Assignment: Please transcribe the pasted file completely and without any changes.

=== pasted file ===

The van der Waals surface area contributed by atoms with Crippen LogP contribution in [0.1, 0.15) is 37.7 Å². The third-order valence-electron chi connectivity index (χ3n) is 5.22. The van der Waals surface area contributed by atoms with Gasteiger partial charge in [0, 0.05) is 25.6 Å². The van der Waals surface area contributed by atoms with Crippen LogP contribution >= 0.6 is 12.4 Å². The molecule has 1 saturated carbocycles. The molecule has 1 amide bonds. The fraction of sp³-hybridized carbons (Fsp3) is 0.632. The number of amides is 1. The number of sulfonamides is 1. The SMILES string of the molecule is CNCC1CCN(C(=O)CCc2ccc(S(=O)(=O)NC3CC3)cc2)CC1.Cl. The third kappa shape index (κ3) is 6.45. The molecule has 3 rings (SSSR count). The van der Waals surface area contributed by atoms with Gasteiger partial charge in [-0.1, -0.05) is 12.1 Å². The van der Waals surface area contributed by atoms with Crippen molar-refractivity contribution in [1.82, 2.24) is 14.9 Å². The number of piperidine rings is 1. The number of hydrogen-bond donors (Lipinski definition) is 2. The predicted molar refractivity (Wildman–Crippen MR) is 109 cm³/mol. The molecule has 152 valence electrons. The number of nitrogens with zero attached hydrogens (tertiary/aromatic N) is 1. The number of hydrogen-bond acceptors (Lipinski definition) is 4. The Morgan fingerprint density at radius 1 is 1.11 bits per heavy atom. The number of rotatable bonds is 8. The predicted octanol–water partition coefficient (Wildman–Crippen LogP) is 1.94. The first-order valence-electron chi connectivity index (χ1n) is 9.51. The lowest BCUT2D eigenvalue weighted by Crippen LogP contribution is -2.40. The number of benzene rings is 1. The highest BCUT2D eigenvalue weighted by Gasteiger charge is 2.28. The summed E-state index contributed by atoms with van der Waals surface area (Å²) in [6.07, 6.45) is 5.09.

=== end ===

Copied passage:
The van der Waals surface area contributed by atoms with Crippen LogP contribution in [0.1, 0.15) is 37.7 Å². The third-order valence-electron chi connectivity index (χ3n) is 5.22. The van der Waals surface area contributed by atoms with Gasteiger partial charge in [0, 0.05) is 25.6 Å². The van der Waals surface area contributed by atoms with Crippen LogP contribution >= 0.6 is 12.4 Å². The molecule has 1 saturated carbocycles. The molecule has 1 amide bonds. The fraction of sp³-hybridized carbons (Fsp3) is 0.632. The number of amides is 1. The number of sulfonamides is 1. The SMILES string of the molecule is CNCC1CCN(C(=O)CCc2ccc(S(=O)(=O)NC3CC3)cc2)CC1.Cl. The third kappa shape index (κ3) is 6.45. The molecule has 3 rings (SSSR count). The van der Waals surface area contributed by atoms with Gasteiger partial charge in [-0.1, -0.05) is 12.1 Å². The van der Waals surface area contributed by atoms with Crippen molar-refractivity contribution in [1.82, 2.24) is 14.9 Å². The number of piperidine rings is 1. The number of hydrogen-bond donors (Lipinski definition) is 2. The predicted molar refractivity (Wildman–Crippen MR) is 109 cm³/mol. The molecule has 152 valence electrons. The number of nitrogens with zero attached hydrogens (tertiary/aromatic N) is 1. The number of hydrogen-bond acceptors (Lipinski definition) is 4. The Morgan fingerprint density at radius 1 is 1.11 bits per heavy atom. The number of rotatable bonds is 8. The predicted octanol–water partition coefficient (Wildman–Crippen LogP) is 1.94. The first-order valence-electron chi connectivity index (χ1n) is 9.51. The lowest BCUT2D eigenvalue weighted by Crippen LogP contribution is -2.40. The number of benzene rings is 1. The highest BCUT2D eigenvalue weighted by Gasteiger charge is 2.28. The summed E-state index contributed by atoms with van der Waals surface area (Å²) in [6.07, 6.45) is 5.09.